Incorporating a patient's family history into the cardiovascular (CV) risk assessment mix can help identify more patients with risk and could improve prevention tactics, according to a study published in the Feb. 21 issue of the Annals of Internal Medicine.
“Family history is a recognized risk factor for many chronic diseases and is traditionally part of history taking in clinical practice,” according to background information from the article. “Family history is rarely used in isolation but instead is part of a multifactorial risk assessment, such as for coronary heart disease (CHD).”
Because previous data examining the value of collecting family history to predict CV risk is limited, Nadeem Qureshi, DM, of the University of Nottingham, Nottingham, U.K., and colleagues, set out to assess the feasibility and worth of collecting a patient’s family CHD history to assess CVD risk.
To do so, the authors performed a cluster randomized, controlled trial of 24 family practices in the U.K., which included 748 patients between the ages of 30 to 65 years who were not previously diagnosed with CV risk. The study was conducted between July 2007 and March 2009.
The researchers used the proportion of patients with high CV risk—a 10-year risk of 20 percent of more—as the study’s main endpoint. The 24 practices were split into two groups, those that were the control group (12 practices), and those that modeled as the intervention group (12 practices collected family history).
There were 358 patients in the control group and 390 in the intervention group. The researchers identified 105 patients as having a high CV risk. The mean increase in proportion of patients classified as having high CV risk was 4.8 percentage points in the intervention group and 0.3 percentage points in the control practices. This 4.5 percentage point difference between the two groups continued post-adjustment for participant and patient characteristics.
The number of patients at high risk in the interventional group increased 40.8 percent, from 49 to 69, after family history from the questionnaires was incorporated. In both groups, nearly 5 percent of patients had a family history of premature CHD. However, this increased to 29.2 percent in the intervention group when family history was obtained.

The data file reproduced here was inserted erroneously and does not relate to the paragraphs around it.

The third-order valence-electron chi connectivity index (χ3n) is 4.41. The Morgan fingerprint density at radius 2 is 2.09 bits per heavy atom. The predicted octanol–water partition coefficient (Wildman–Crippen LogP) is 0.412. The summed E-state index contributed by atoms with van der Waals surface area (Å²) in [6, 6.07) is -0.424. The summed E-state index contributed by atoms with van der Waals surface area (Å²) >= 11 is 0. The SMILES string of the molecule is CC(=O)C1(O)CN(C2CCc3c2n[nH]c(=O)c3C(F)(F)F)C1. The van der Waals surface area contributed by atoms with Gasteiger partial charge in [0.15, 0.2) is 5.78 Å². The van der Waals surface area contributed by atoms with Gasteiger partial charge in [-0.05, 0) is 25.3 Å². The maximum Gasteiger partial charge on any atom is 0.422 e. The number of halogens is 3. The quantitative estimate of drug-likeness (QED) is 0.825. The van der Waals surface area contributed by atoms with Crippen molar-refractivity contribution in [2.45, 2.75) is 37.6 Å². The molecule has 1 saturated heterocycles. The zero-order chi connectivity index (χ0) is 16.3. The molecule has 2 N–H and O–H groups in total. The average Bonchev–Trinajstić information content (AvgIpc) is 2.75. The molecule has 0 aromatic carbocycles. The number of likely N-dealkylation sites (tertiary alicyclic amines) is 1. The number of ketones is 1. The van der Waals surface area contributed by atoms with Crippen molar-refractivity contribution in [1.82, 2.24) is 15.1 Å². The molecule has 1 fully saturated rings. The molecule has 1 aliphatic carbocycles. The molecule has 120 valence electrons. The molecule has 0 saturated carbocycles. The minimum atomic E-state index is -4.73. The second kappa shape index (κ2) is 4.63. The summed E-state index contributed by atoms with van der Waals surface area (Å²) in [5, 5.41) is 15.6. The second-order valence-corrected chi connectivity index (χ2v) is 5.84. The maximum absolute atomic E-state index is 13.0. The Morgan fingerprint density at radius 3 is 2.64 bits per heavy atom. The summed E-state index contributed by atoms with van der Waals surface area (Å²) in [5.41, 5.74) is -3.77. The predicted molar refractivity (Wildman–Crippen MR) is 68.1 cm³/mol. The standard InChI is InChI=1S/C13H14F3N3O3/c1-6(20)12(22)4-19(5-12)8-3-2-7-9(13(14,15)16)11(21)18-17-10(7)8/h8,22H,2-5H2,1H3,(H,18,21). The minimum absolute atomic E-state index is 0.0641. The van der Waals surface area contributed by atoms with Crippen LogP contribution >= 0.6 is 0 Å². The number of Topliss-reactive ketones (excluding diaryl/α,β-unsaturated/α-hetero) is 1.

Between baseline and six months, medication use had changed among patients. For example, self-reported aspirin use was greater in the intervention group compared with the control group, 29 to 43 patients vs. 19 to 25 patients. At six months, 16.2 percent of patients in the control group received statins compared with 14.4 percent in the intervention group.
“We found that adding systematic collection of family history improves the identification of persons with high cardiovascular risk in primary care practice,” the authors wrote. “Compared with practices that offered the usual Framingham-based assessment, the intervention practices identified an additional 5 percent of persons with high cardiovascular risk.”
The authors noted that being identified as having a high CV risk could lead to changed behavior and an improved lifestyle. In fact, the researchers said that prescribing statins could reduce CHD events by more than 30 percent, and could do so in a cost-efficient manner.
But while this information may be beneficial to the future of cardiac care, the authors noted that it will be difficult to collect these data, and a more important question may be what is the best approach to collect these data?
“Although use of family history may assist in directing preventive efforts to persons at greatest cardiovascular risk, further research could assess whether more intensive interventions, including counseling that emphasized familial predisposition, would improve objectively measured risk-reducing behavior and clinical outcome,” the authors summed.
The authors said that this cost-effective approach to identifying patients most at risk for CV disease could help thwart the disease and play a major role in preventive care.
"Count me a skeptic when it comes to genetic technologies in primary care practice—and my skepticism is not ill-informed," wrote Alfred O. Berg, MD, MPH, of the University of Washington in Seattle, in an accompanying editorial. "How nice to be shown that I might be wrong on both counts by a single study," Berg said, referring to Qureshi et al's study.
However, Berg noted that a study comparable to this one would be difficult to conduct in the